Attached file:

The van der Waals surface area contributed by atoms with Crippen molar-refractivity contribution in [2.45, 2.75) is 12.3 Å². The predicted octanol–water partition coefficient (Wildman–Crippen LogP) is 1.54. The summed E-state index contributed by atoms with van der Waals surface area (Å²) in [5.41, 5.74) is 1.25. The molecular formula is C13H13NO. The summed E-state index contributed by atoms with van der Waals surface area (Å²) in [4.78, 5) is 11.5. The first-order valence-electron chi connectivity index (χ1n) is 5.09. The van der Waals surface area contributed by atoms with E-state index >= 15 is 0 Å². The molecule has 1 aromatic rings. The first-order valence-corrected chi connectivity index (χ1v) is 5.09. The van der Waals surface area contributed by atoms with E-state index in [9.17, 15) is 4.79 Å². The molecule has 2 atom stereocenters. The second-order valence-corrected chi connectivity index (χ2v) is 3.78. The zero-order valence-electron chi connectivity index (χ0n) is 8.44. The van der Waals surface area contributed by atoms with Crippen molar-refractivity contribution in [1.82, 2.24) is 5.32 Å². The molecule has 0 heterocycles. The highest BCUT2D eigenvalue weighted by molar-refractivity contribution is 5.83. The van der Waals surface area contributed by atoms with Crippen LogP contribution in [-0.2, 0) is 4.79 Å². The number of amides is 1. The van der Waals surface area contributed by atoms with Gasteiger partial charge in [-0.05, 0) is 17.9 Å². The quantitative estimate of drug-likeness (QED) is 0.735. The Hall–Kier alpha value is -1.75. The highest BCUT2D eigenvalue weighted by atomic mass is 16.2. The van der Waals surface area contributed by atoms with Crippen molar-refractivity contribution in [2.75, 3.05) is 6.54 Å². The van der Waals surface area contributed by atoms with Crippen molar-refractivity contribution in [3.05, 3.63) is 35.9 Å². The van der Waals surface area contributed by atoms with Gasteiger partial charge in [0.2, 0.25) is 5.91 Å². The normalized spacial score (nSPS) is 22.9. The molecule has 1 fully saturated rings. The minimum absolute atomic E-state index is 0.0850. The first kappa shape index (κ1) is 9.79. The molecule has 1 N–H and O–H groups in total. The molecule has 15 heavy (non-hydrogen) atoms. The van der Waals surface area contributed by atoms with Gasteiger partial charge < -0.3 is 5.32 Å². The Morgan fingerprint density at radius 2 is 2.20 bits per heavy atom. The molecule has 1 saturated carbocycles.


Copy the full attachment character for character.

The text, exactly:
The van der Waals surface area contributed by atoms with Crippen molar-refractivity contribution in [2.45, 2.75) is 12.3 Å². The predicted octanol–water partition coefficient (Wildman–Crippen LogP) is 1.54. The summed E-state index contributed by atoms with van der Waals surface area (Å²) in [5.41, 5.74) is 1.25. The molecular formula is C13H13NO. The summed E-state index contributed by atoms with van der Waals surface area (Å²) in [4.78, 5) is 11.5. The first-order valence-electron chi connectivity index (χ1n) is 5.09. The van der Waals surface area contributed by atoms with E-state index >= 15 is 0 Å². The molecule has 1 aromatic rings. The first-order valence-corrected chi connectivity index (χ1v) is 5.09. The van der Waals surface area contributed by atoms with E-state index in [9.17, 15) is 4.79 Å². The molecule has 2 atom stereocenters. The second-order valence-corrected chi connectivity index (χ2v) is 3.78. The zero-order valence-electron chi connectivity index (χ0n) is 8.44. The van der Waals surface area contributed by atoms with Crippen molar-refractivity contribution in [1.82, 2.24) is 5.32 Å². The molecule has 0 heterocycles. The highest BCUT2D eigenvalue weighted by molar-refractivity contribution is 5.83. The van der Waals surface area contributed by atoms with Crippen LogP contribution in [-0.2, 0) is 4.79 Å². The number of amides is 1. The van der Waals surface area contributed by atoms with Gasteiger partial charge in [-0.05, 0) is 17.9 Å². The quantitative estimate of drug-likeness (QED) is 0.735. The Hall–Kier alpha value is -1.75. The highest BCUT2D eigenvalue weighted by atomic mass is 16.2. The van der Waals surface area contributed by atoms with Crippen molar-refractivity contribution in [2.75, 3.05) is 6.54 Å². The van der Waals surface area contributed by atoms with Crippen molar-refractivity contribution in [3.05, 3.63) is 35.9 Å². The van der Waals surface area contributed by atoms with Gasteiger partial charge in [0.2, 0.25) is 5.91 Å². The normalized spacial score (nSPS) is 22.9. The molecule has 1 fully saturated rings. The minimum absolute atomic E-state index is 0.0850. The first kappa shape index (κ1) is 9.79. The molecule has 1 N–H and O–H groups in total. The molecule has 15 heavy (non-hydrogen) atoms. The van der Waals surface area contributed by atoms with Gasteiger partial charge < -0.3 is 5.32 Å². The Morgan fingerprint density at radius 2 is 2.20 bits per heavy atom. The molecule has 1 saturated carbocycles.